A star on the Hollywood Walk of Fame was unveiled Tuesday honoring Oscar-winning actor and producer Michael Douglas in connection with his 50th year in show business.
Douglas was joined in speaking at the ceremony near the corner of Hollywood Boulevard and Vine Street by his 101-year-old father, legendary Hollywood star Kirk Douglas, Jane Fonda, who starred with the younger Douglas in the 1979 nuclear power plant drama “The China Syndrome,” which Douglas also produced, and NBCUniversal Vice Chairman Ron Meyer, Douglas’ former agent.
“This is a great honor and I’m not getting any younger, I want to enjoy it with (my family),” Douglas said. The 74-year-old star said he’s been lucky enough to be a part of “classic Hollywood and new Hollywood,” and praised the Walk of Fame as a link between the stars of the past and the present.
Also attending the ceremony was Douglas’ wife, actress Catherine Zeta-Jones.
The star was the 2,648 since the completion of the Walk of Fame in 1961 and is just a few feet from Kirk’s star, according to Ana Martinez, producer of the Hollywood Walk of Fame. The elder Douglas was among the first 1,558 stars when the Walk of Fame was completed in 1961.
The ceremony came 10 days before Douglas’ new comedy series “The Kominsky Method” begins streaming on Netflix.
Douglas had been selected to receive a star in 2003. Recipients have five years to schedule the ceremony. Following the expiration of the five-year period, Martinez said she asked the Walk of Fame Selection Committee to reinstate the star, a request that was accepted.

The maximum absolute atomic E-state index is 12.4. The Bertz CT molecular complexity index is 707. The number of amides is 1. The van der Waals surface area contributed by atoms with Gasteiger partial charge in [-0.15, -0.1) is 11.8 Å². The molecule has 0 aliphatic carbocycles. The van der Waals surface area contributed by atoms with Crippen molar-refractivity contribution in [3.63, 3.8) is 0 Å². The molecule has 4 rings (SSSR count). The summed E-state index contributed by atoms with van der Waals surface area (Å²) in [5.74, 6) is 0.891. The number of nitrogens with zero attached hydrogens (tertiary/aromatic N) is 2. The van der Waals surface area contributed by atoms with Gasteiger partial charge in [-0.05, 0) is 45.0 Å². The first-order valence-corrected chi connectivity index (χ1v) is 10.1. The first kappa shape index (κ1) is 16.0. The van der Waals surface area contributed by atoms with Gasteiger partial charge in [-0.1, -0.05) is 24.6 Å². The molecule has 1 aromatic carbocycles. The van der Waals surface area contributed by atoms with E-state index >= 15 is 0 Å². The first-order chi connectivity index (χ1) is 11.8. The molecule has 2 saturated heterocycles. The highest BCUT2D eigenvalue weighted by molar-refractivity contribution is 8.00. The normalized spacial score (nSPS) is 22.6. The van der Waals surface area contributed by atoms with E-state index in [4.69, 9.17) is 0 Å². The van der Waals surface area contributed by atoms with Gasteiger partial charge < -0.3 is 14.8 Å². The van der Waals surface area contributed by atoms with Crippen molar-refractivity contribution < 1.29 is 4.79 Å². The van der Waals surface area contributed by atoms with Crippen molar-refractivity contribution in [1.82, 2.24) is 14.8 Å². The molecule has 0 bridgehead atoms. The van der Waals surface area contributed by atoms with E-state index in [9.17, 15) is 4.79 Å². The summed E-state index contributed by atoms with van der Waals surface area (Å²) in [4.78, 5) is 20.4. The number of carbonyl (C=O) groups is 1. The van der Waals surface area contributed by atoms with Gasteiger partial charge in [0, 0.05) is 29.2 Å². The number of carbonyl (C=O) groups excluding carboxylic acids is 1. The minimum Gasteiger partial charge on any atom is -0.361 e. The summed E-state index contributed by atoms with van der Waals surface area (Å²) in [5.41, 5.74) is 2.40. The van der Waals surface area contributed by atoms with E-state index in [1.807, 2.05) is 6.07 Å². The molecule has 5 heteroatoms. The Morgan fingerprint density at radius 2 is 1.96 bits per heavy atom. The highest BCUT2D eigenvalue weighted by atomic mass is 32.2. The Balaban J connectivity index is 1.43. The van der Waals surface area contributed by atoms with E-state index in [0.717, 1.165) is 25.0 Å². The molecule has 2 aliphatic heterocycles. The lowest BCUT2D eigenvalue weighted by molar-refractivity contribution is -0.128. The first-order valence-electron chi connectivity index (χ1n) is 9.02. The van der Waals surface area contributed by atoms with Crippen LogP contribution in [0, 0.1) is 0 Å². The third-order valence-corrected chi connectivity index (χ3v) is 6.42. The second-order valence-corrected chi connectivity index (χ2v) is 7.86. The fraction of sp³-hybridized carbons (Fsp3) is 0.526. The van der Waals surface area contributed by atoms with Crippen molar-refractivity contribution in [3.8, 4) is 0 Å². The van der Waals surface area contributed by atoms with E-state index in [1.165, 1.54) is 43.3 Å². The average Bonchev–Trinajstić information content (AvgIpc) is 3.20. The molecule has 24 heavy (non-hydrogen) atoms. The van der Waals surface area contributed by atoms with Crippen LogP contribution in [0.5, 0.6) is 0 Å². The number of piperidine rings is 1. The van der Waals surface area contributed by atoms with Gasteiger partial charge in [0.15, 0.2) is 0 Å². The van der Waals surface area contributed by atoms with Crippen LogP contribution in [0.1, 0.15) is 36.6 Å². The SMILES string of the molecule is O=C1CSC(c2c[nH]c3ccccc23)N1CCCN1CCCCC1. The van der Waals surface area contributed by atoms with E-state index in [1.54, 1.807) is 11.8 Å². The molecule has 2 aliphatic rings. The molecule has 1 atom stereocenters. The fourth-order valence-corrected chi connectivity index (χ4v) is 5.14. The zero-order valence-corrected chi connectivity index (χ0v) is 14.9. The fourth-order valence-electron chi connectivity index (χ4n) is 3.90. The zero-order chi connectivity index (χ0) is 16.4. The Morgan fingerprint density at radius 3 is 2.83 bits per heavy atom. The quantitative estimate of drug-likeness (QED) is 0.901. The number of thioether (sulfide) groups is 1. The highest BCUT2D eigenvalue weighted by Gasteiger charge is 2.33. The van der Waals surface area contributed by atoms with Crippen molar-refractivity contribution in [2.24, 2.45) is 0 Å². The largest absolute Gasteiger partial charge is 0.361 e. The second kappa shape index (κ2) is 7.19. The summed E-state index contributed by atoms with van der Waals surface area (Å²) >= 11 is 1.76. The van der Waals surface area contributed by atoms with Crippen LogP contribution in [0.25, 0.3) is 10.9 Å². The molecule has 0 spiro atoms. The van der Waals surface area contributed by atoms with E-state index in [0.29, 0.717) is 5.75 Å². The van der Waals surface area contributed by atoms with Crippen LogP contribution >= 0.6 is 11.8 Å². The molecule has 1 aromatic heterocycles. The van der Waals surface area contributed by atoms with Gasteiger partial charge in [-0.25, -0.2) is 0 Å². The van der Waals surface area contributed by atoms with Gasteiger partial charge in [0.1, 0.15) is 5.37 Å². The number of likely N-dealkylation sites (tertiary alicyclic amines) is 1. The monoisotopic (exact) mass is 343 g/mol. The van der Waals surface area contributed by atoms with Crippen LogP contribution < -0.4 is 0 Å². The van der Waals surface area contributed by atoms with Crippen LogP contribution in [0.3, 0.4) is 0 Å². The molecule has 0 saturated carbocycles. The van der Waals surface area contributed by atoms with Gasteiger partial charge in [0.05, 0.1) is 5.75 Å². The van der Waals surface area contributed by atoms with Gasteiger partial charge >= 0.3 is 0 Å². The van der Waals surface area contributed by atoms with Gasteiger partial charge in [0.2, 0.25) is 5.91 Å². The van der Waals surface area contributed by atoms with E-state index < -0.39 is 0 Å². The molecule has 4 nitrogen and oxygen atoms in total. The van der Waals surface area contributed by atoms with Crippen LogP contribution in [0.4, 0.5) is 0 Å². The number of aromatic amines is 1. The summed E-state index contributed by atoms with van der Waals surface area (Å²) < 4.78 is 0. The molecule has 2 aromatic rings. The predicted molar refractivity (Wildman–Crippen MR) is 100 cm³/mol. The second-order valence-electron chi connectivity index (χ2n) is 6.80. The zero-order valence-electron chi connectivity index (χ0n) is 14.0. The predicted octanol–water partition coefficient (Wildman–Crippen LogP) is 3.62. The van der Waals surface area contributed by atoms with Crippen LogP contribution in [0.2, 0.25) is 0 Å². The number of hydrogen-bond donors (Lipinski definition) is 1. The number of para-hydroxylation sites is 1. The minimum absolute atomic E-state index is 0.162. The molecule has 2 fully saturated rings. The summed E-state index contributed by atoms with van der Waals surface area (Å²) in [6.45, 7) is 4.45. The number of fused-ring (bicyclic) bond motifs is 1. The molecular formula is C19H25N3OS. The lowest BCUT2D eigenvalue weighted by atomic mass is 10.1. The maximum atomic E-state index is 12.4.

Douglas won a best actor Oscar in 1988 for his portrayal of financier Gordon Gekko in “Wall Street.” He also won an Oscar in 1976 as a producer of the best picture winner, “One Flew Over the Cuckoo’s Nest.”
Douglas’ other best-remembered films include “Fatal Attraction,” “Basic Instinct,” “Romancing the Stone,” its sequel “The Jewel of the Nile” and “The American President.” He has become known to young filmgoers for his portrayal of entomologist and physicist Hank Pym in “Ant-Man” and “Ant-Man and the Wasp.”
Douglas graduated from UC Santa Barbara in 1968, then moved to New York City to continue his dramatic training. His breakthrough television role came in the 1969 “CBS Playhouse” production “The Experiment,” as a young scientist who puts aside his liberal principles to work for a cutting-edge chemical company.
Douglas’s best-known television role was Assistant Inspector Steve Keller in the 1972-77 ABC crime drama “The Streets of San Francisco,” which brought him three Emmy nominations for outstanding supporting actor in a drama series.
Douglas received an outstanding guest actor in a comedy series Emmy nomination in 2002 for his portrayal of gay police detective on “Will & Grace.” He won an outstanding lead actor in a miniseries or a movie in 2013 for playing pianist Liberace in “Behind the Candelabra.”